• your pain gets worse over time, or becomes sharper or stronger in one particular place
  • your abdomen feels bloated or sticks out more than usual
  • you cant stop vomiting
  • you havent had a bowel motion or passed wind for 3 days
  • youve lost your appetite
  • there is blood in your vomit, urine or bowel motion, or vaginal bleeding that isnt a period.

You also need to see your doctor if you have other symptoms along with the pain such as fever or dizziness especially if those symptoms get worse over time or new symptoms develop.

Call Healthline if you are unsure what you should do.

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What Is Lower Right Abdominal Pain

Lower right abdominal pain is defined as abdominal pain occurring to the right of an imaginary line drawn from above the pubic bone in the mid-line, up to the level of the belly button or umbilicus. Pain in this area is the most common reason for people going to accident and emergency departments across the world.

The right side of the abdomen internally isdifferent from the left side in at least three ways. There is the presence of thecaecum, and the appendix on the right lower abdomen as well as a larger andsteeper “right paracolic gutter” – the space surrounding the right halfof the colon. These factors makethe right lower abdomen more prone to having things go wrong with it than the left side.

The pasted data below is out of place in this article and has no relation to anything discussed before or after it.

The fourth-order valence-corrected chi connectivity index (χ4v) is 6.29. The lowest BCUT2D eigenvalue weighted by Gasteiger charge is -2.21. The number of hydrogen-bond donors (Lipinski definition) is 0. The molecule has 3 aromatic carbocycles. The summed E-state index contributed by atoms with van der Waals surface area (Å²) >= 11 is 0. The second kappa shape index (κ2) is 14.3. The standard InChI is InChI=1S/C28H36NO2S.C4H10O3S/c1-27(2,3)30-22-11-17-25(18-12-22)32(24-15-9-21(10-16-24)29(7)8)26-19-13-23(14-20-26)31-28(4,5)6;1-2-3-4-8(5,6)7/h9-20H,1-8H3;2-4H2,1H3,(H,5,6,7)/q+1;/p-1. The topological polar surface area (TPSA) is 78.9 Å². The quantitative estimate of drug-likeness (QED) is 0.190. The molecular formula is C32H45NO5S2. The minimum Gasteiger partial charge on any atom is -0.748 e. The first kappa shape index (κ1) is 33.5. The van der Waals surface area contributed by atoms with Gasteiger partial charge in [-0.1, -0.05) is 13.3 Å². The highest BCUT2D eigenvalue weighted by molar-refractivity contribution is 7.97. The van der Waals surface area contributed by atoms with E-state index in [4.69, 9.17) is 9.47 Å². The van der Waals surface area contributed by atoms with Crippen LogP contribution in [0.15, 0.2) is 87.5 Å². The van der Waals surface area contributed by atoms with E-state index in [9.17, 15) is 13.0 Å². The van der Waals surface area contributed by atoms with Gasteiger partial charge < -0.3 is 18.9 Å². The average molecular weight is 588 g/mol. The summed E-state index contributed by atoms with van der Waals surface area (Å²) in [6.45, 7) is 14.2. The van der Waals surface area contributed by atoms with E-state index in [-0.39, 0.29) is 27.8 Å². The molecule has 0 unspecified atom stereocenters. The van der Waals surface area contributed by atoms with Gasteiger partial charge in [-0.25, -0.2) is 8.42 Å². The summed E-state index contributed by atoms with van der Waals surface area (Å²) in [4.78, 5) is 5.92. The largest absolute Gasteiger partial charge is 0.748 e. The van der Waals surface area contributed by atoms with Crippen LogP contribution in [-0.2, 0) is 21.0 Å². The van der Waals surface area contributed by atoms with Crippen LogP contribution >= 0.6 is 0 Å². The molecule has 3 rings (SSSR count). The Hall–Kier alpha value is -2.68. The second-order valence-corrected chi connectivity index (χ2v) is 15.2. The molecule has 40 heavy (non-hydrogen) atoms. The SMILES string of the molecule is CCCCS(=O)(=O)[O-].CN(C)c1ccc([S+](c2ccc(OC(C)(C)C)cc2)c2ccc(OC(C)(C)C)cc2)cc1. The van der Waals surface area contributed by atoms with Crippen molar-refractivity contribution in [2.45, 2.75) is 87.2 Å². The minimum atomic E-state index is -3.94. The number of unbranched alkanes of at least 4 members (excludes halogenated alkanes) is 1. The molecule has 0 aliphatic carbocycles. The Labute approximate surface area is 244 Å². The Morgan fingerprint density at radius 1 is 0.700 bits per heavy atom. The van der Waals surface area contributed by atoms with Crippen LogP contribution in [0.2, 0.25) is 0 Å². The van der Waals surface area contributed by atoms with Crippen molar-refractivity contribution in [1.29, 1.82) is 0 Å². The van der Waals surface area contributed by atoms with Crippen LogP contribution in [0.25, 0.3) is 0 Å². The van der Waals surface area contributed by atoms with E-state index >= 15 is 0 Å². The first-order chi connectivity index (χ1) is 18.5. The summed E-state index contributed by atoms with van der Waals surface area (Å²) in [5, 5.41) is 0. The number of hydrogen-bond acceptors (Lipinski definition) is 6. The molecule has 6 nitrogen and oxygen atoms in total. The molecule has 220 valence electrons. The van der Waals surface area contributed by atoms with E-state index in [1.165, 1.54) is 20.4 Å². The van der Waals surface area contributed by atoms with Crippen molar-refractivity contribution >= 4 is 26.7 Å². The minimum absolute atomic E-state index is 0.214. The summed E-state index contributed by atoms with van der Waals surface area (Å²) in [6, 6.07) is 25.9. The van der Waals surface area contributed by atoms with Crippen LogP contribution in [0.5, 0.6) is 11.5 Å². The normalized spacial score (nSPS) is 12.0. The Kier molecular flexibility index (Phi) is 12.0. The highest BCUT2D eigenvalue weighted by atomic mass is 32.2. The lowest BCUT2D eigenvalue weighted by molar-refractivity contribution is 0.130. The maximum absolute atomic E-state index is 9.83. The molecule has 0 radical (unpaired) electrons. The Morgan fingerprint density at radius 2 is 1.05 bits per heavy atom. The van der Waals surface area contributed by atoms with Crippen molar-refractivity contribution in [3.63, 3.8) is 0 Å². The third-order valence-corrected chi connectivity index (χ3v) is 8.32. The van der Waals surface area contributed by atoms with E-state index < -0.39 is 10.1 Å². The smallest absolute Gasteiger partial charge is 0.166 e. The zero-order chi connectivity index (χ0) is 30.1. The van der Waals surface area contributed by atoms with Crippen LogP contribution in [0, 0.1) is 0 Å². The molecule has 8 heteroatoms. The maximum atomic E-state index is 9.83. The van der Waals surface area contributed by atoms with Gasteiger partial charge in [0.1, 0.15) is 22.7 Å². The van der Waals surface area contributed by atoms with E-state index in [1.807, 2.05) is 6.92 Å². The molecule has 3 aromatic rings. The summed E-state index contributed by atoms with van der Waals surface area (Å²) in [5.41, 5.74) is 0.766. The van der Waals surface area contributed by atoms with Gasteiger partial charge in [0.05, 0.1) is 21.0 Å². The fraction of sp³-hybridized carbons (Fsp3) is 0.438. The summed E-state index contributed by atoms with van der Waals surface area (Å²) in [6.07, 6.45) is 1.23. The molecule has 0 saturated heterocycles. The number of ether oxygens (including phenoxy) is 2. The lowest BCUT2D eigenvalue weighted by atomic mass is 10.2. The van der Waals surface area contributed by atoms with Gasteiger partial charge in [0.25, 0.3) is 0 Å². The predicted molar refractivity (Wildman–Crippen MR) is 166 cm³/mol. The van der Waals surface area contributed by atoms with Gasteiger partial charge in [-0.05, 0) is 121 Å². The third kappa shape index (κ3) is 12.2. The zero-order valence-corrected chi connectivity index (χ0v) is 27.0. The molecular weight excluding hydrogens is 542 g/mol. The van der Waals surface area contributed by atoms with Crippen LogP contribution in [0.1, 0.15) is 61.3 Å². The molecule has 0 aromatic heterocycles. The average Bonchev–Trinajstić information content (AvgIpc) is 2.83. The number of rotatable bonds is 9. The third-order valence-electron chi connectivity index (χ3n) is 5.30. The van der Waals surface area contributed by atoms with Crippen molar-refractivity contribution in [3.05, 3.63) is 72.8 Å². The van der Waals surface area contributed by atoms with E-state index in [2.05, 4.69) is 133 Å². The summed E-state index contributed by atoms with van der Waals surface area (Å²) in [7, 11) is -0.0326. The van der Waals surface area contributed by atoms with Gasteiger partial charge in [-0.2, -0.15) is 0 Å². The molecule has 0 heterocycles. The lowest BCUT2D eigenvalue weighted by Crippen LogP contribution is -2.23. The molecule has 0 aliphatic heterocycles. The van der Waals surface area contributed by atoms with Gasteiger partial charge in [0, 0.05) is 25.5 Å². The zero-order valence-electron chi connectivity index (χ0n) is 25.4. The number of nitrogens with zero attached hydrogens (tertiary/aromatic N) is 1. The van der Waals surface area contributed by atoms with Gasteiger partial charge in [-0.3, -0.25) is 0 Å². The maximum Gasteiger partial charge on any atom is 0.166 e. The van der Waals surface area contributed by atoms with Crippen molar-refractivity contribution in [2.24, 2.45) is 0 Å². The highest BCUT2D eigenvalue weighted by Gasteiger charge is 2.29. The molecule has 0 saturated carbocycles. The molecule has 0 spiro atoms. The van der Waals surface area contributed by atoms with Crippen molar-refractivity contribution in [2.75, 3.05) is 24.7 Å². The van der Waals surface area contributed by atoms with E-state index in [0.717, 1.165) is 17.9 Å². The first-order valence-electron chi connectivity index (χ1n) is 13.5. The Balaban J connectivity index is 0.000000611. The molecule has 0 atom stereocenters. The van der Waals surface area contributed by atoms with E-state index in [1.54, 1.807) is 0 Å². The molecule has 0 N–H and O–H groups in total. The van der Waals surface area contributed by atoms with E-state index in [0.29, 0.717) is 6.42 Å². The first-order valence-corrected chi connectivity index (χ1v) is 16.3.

Also within this region of the body lies other organs like the:

  • Right Ureter or tube from the kidney
  • The ascending colon
  • Upper part of the vagina and cervix to the mid line
  • Muscles, ligaments, bones, connective tissues and skin over this region.

Damage or disease to these structures and organs can cause pain in the lower right abdomen.

Infection far away in the upper part of the abdomen like from the gallbladder and liver can also track down to cause pain and symptoms in the lower right abdomen. A systematic approach to analysing the characteristics and associated symptoms of a lower right abdominal pain is the solution to understanding what might be causing such pain..